Using Skype, Twitter and other western services harms the security of the country, says the head of Chechnya. Chechen leader Ramzan Kadyrov said that the spread of western communication services on the Internet harms national security.
Their use encourages the ongoing double standards west policy, Kadyrov said. He considers situation to be unacceptable in which the West controls Russian users, and Russia is far from the steering information. The main problem is lack of control. Kadyrov also offered to turn off the Internet, as a global network, in his opinion, interfere with the proper education of youth.Read more
Everybody who installs software on Windows Phone 7 personal mobile devices for won’t be authorized. In few weeks, Microsoft is going to stop supporting Skype for Windows Phone 7 devices. According to the technical support program site, software will not be available "in any form" for the seventh version of mobile platform.
In the report, the company warns that users who have already installed Skype on their mobile devices running Windows Phone 7 will no longer be able to go through the authorization process in service. According to Microsoft, the reason for the refusal to renovate the support program for Windows Phone 7 is the desire “to provide users with a better version of Skype”.Read more
An application should always encrypt users' sensitive data, either it is local or stored on company servers, but still many popular services failed to provide fully secured solutions to their users.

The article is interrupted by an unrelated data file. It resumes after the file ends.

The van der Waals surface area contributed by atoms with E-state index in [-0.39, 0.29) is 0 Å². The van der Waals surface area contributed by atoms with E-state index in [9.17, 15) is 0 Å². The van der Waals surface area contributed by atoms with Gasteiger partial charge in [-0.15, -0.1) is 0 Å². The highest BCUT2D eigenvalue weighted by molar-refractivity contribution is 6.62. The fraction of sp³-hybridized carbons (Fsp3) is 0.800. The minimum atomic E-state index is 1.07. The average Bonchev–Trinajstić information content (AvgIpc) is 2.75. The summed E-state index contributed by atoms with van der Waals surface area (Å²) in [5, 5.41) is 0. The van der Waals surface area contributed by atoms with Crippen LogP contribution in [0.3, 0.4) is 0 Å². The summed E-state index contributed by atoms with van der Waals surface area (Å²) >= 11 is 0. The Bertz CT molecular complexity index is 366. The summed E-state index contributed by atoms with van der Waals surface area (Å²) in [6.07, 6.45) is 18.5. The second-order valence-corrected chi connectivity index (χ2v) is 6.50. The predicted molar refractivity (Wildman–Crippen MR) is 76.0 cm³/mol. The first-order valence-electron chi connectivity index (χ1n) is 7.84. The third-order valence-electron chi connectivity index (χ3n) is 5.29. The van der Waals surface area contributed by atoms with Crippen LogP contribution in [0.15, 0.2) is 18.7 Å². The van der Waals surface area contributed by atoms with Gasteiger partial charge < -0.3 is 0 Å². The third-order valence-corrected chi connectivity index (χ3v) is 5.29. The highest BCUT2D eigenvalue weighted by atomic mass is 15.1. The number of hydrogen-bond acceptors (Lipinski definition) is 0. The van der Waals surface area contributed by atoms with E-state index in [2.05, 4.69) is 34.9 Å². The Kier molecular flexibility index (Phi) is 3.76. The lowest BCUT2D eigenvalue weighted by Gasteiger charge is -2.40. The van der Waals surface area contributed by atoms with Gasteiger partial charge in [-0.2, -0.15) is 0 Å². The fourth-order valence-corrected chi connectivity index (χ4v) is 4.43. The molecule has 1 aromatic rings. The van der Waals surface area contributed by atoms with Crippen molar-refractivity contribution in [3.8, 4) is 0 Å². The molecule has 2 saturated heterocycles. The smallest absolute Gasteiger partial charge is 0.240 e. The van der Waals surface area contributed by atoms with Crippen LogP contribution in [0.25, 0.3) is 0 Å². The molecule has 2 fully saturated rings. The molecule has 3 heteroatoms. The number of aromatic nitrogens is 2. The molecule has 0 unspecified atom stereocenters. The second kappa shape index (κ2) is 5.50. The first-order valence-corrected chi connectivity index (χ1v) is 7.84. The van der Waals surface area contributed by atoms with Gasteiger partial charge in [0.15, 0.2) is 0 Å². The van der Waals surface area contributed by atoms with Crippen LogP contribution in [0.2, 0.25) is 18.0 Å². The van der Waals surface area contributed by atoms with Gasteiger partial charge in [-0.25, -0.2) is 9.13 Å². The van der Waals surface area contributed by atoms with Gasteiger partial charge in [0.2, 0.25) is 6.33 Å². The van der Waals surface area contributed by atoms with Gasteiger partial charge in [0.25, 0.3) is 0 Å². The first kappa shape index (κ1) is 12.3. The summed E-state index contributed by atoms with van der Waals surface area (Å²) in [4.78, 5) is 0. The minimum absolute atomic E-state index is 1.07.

Cristicin Dinu (DrOptix) and Dragos Gaftoneanu, Romanian programmers at Hackyard Security Group, a private community dedicated to IT security research approaches 'The Hacker News' editorial and claimed that the Microsoft owned most popular free voice calling service Skype leaves its local database unencrypted, that puts users' sensitive information at risk. All Skype-to-Skype voice, video, file transfers and instant messages are encrypted.Read more
Russia's parliament has passed a bill that could see Western technology firms barred from operating if they fail to store Russian data within the country.
The legislation would require Silicon Valley companies, such as Facebook, Google’s Gmail, and Microsoft-owned Skype, to relocate Russian customer data back onto Russian soil in order to allow authorities to legally acquire and inspect data at will. Currently, Russian authorities have no powers to acquire data outside its borders, unless they submit a lawful mutual legal assistance request, which can be denied by that nation.Read more
Russian authorities put global communications providers on a tight leash demanding to gain access to users’ personal data and online correspondence.
A group of deputies representing all 4 political parties of State Duma presented a project of legislations aiming to support surveillance agencies to counter threats to national security.
A separate set of amendments forces telecommunication companies, including hosting providers and website owner to store data on “reception, transmission, processing and delivery of various electronic information” for the period of 6 months.Read more